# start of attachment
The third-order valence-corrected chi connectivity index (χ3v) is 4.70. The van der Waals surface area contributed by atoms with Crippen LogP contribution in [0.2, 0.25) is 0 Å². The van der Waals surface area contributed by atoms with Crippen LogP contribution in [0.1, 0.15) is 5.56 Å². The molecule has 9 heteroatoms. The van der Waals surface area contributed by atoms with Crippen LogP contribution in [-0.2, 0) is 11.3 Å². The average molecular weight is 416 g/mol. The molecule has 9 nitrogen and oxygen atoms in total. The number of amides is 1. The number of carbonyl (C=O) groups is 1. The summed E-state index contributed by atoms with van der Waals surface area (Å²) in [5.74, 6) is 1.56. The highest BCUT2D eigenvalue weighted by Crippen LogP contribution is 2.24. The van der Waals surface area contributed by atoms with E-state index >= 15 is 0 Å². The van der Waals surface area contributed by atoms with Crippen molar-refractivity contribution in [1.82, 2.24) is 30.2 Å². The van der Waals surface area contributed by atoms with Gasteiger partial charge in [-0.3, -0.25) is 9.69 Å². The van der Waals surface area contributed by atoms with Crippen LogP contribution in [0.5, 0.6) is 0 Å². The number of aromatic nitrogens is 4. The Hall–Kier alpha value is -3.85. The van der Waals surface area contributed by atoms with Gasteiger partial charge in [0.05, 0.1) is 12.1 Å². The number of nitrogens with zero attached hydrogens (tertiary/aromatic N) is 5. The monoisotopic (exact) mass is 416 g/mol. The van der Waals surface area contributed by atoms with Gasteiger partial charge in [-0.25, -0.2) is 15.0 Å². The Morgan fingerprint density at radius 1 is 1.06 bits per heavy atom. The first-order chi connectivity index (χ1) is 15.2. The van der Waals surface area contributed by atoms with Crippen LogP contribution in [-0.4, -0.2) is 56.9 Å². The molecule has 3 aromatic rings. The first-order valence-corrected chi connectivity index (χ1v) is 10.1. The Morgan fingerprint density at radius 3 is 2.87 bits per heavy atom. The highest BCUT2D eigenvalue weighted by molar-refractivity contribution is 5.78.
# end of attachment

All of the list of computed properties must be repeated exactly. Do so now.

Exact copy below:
The third-order valence-corrected chi connectivity index (χ3v) is 4.70. The van der Waals surface area contributed by atoms with Crippen LogP contribution in [0.2, 0.25) is 0 Å². The van der Waals surface area contributed by atoms with Crippen LogP contribution in [0.1, 0.15) is 5.56 Å². The molecule has 9 heteroatoms. The van der Waals surface area contributed by atoms with Crippen LogP contribution in [-0.2, 0) is 11.3 Å². The average molecular weight is 416 g/mol. The molecule has 9 nitrogen and oxygen atoms in total. The number of amides is 1. The number of carbonyl (C=O) groups is 1. The summed E-state index contributed by atoms with van der Waals surface area (Å²) in [5.74, 6) is 1.56. The highest BCUT2D eigenvalue weighted by Crippen LogP contribution is 2.24. The van der Waals surface area contributed by atoms with E-state index >= 15 is 0 Å². The van der Waals surface area contributed by atoms with Crippen molar-refractivity contribution in [1.82, 2.24) is 30.2 Å². The van der Waals surface area contributed by atoms with Gasteiger partial charge in [-0.3, -0.25) is 9.69 Å². The van der Waals surface area contributed by atoms with Crippen LogP contribution in [0.5, 0.6) is 0 Å². The number of aromatic nitrogens is 4. The Hall–Kier alpha value is -3.85. The van der Waals surface area contributed by atoms with Gasteiger partial charge in [0.05, 0.1) is 12.1 Å². The number of nitrogens with zero attached hydrogens (tertiary/aromatic N) is 5. The monoisotopic (exact) mass is 416 g/mol. The van der Waals surface area contributed by atoms with Gasteiger partial charge in [-0.25, -0.2) is 15.0 Å². The Morgan fingerprint density at radius 1 is 1.06 bits per heavy atom. The first-order chi connectivity index (χ1) is 15.2. The van der Waals surface area contributed by atoms with Crippen LogP contribution in [-0.4, -0.2) is 56.9 Å². The molecule has 3 aromatic rings. The first-order valence-corrected chi connectivity index (χ1v) is 10.1. The Morgan fingerprint density at radius 3 is 2.87 bits per heavy atom. The highest BCUT2D eigenvalue weighted by molar-refractivity contribution is 5.78.